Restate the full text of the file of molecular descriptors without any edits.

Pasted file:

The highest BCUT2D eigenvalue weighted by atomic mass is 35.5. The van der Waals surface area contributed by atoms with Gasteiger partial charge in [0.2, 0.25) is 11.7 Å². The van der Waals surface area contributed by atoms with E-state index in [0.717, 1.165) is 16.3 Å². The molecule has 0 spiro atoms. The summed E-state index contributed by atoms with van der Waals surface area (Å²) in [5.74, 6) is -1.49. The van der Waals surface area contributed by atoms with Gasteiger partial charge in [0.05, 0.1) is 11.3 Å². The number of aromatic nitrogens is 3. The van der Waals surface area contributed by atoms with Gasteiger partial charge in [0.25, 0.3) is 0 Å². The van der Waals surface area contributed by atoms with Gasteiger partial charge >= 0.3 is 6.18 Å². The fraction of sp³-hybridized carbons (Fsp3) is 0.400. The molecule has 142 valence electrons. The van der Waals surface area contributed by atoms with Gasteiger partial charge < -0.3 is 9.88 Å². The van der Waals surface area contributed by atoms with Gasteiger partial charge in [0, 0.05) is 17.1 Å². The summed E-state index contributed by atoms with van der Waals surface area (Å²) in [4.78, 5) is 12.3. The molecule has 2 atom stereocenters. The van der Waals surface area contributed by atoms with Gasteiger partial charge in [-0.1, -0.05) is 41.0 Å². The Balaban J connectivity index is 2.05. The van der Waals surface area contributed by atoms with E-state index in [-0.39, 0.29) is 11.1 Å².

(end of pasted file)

The highest BCUT2D eigenvalue weighted by atomic mass is 35.5. The van der Waals surface area contributed by atoms with Gasteiger partial charge in [0.2, 0.25) is 11.7 Å². The van der Waals surface area contributed by atoms with E-state index in [0.717, 1.165) is 16.3 Å². The molecule has 0 spiro atoms. The summed E-state index contributed by atoms with van der Waals surface area (Å²) in [5.74, 6) is -1.49. The van der Waals surface area contributed by atoms with Gasteiger partial charge in [0.05, 0.1) is 11.3 Å². The number of aromatic nitrogens is 3. The van der Waals surface area contributed by atoms with Gasteiger partial charge in [0.25, 0.3) is 0 Å². The van der Waals surface area contributed by atoms with Gasteiger partial charge >= 0.3 is 6.18 Å². The fraction of sp³-hybridized carbons (Fsp3) is 0.400. The molecule has 142 valence electrons. The van der Waals surface area contributed by atoms with Gasteiger partial charge < -0.3 is 9.88 Å². The van der Waals surface area contributed by atoms with Gasteiger partial charge in [0, 0.05) is 17.1 Å². The summed E-state index contributed by atoms with van der Waals surface area (Å²) in [4.78, 5) is 12.3. The molecule has 2 atom stereocenters. The van der Waals surface area contributed by atoms with Gasteiger partial charge in [-0.1, -0.05) is 41.0 Å². The Balaban J connectivity index is 2.05. The van der Waals surface area contributed by atoms with E-state index in [-0.39, 0.29) is 11.1 Å².